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Rapid growth of the Bar-headed Goose Anser indicus wintering population in Tibet, China: 1991–2017

Published online by Cambridge University Press:  28 July 2021

MARY ANNE BISHOP*
Affiliation:
International Crane Foundation, Baraboo, WI, USA. Prince William Sound Science Center, Cordova, AK, USA.
DONGPING LIU*
Affiliation:
Key Laboratory of Forest Protection of National Forestry and Grassland Administration, Research Institute of Forest Ecology, Environment and Protection, Chinese Academy of Forestry, Beijing, PRC.
GUOGANG ZHANG*
Affiliation:
Key Laboratory of Forest Protection of National Forestry and Grassland Administration, Research Institute of Forest Ecology, Environment and Protection, Chinese Academy of Forestry, Beijing, PRC.
DROLMA TSAMCHU
Affiliation:
Tibet Plateau Institute of Biology, Lhasa, Tibet, PRC.
LE YANG
Affiliation:
Tibet Plateau Institute of Biology, Lhasa, Tibet, PRC. present address: Beijing Forestry University, Beijing, PRC.
FAWEN QIAN
Affiliation:
Key Laboratory of Forest Protection of National Forestry and Grassland Administration, Research Institute of Forest Ecology, Environment and Protection, Chinese Academy of Forestry, Beijing, PRC.
FENGSHAN LI
Affiliation:
International Crane Foundation, Baraboo, WI, USA.
*
*Authors for correspondence; emails: mbishop@pwssc.org; dpliu@caf.ac.cn; zm7672@126.com
*Authors for correspondence; emails: mbishop@pwssc.org; dpliu@caf.ac.cn; zm7672@126.com
*Authors for correspondence; emails: mbishop@pwssc.org; dpliu@caf.ac.cn; zm7672@126.com

Summary

Four of China’s six wintering populations of “grey” geese Anser spp. declined during the last decade. In contrast, the Bar-headed Goose A. indicus wintering population in China’s Tibet Autonomous Region more than doubled. During six surveys in Tibet over a 27-year period (1991/92 to 2017/18 winters) we documented an annual growth rate of 6.8% in the Bar-headed Goose population – an increase from approximately 10,100 to 68,100 birds. We propose that in addition to the cessation of hunting, the population growth of Bar-headed Goose is being driven by changes in agricultural land use patterns in Tibet, the establishment of protected areas on the wintering and breeding grounds, and the impacts of climate change across the Tibetan Plateau. Consistent with this hypothesis, the sown area of winter wheat in Tibet has increased and geese have shifted from primarily feeding in crop stubble to planted winter wheat fields. We also found that the most rapid population growth coincided with a 1998 climate regime shift across the Tibetan Plateau resulting in warmer temperatures, an increase in net precipitation, the appearance of new lakes and changes in the water levels and surface area of historical lakes. We suggest that warmer temperatures and high-quality forage on the south-central Tibet wintering grounds may be enhancing over-winter survival, while on the breeding grounds the expansion of lakes and wet meadows is augmenting breeding and brood-rearing habitat.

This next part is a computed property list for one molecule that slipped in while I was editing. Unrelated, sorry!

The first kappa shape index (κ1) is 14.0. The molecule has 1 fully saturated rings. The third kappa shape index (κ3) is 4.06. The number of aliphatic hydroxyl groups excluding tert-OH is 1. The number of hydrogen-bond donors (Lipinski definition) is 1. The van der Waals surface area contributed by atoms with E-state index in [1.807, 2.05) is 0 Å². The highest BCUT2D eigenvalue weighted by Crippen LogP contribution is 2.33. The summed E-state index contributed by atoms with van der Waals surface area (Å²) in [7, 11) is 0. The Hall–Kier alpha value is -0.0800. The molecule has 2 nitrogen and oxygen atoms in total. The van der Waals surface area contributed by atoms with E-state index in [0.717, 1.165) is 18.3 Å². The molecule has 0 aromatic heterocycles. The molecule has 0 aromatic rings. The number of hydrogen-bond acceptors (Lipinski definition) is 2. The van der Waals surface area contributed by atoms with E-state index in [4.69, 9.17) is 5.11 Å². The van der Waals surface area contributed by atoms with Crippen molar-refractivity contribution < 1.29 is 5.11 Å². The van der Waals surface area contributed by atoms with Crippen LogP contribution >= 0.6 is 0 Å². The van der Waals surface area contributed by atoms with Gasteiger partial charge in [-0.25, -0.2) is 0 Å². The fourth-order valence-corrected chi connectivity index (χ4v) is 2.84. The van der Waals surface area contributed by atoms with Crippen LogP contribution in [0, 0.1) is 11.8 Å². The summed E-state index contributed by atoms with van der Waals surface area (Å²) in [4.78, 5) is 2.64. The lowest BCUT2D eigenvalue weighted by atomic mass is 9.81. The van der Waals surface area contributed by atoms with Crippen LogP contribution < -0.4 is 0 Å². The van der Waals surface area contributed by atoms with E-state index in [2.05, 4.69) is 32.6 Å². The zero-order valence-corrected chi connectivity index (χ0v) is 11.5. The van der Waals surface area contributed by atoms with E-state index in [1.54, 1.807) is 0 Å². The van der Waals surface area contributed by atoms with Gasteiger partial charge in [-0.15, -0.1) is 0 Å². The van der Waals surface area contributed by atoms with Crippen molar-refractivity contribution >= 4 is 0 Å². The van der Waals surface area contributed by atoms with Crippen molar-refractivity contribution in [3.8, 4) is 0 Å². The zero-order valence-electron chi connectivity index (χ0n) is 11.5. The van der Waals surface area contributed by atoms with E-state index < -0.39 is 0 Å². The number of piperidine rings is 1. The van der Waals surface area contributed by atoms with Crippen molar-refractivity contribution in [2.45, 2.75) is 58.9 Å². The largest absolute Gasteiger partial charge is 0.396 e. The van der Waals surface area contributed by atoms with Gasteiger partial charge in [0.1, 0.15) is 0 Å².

Type
Research Article
Copyright
© International Crane Foundation and Prince William Sound Science Center, National Bird Banding Center and the Tibet Plateau Institute of Biology 2021. Published by Cambridge University Press on behalf of BirdLife International

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